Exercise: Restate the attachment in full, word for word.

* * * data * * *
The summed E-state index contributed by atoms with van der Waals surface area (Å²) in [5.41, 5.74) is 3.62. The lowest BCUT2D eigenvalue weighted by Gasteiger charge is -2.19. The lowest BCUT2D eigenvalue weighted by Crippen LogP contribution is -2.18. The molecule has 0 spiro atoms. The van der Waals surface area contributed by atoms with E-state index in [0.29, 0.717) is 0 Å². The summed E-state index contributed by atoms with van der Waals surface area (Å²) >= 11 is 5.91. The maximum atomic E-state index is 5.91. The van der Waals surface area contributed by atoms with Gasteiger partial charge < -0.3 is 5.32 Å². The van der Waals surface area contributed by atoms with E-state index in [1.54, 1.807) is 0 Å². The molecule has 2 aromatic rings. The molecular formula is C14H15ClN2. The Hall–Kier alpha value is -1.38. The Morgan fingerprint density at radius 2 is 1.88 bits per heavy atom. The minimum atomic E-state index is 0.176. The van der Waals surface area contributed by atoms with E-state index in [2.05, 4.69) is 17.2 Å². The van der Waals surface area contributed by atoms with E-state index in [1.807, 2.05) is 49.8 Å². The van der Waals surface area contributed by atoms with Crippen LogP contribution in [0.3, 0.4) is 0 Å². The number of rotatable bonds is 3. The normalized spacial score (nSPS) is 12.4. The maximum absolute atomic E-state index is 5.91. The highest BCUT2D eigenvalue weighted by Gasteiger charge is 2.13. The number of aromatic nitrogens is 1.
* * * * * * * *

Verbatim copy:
The summed E-state index contributed by atoms with van der Waals surface area (Å²) in [5.41, 5.74) is 3.62. The lowest BCUT2D eigenvalue weighted by Gasteiger charge is -2.19. The lowest BCUT2D eigenvalue weighted by Crippen LogP contribution is -2.18. The molecule has 0 spiro atoms. The van der Waals surface area contributed by atoms with E-state index in [0.29, 0.717) is 0 Å². The summed E-state index contributed by atoms with van der Waals surface area (Å²) >= 11 is 5.91. The maximum atomic E-state index is 5.91. The van der Waals surface area contributed by atoms with Gasteiger partial charge < -0.3 is 5.32 Å². The van der Waals surface area contributed by atoms with E-state index in [1.54, 1.807) is 0 Å². The molecule has 2 aromatic rings. The molecular formula is C14H15ClN2. The Hall–Kier alpha value is -1.38. The Morgan fingerprint density at radius 2 is 1.88 bits per heavy atom. The minimum atomic E-state index is 0.176. The van der Waals surface area contributed by atoms with E-state index in [2.05, 4.69) is 17.2 Å². The van der Waals surface area contributed by atoms with E-state index in [1.807, 2.05) is 49.8 Å². The van der Waals surface area contributed by atoms with Crippen LogP contribution in [0.3, 0.4) is 0 Å². The number of rotatable bonds is 3. The normalized spacial score (nSPS) is 12.4. The maximum absolute atomic E-state index is 5.91. The highest BCUT2D eigenvalue weighted by Gasteiger charge is 2.13. The number of aromatic nitrogens is 1.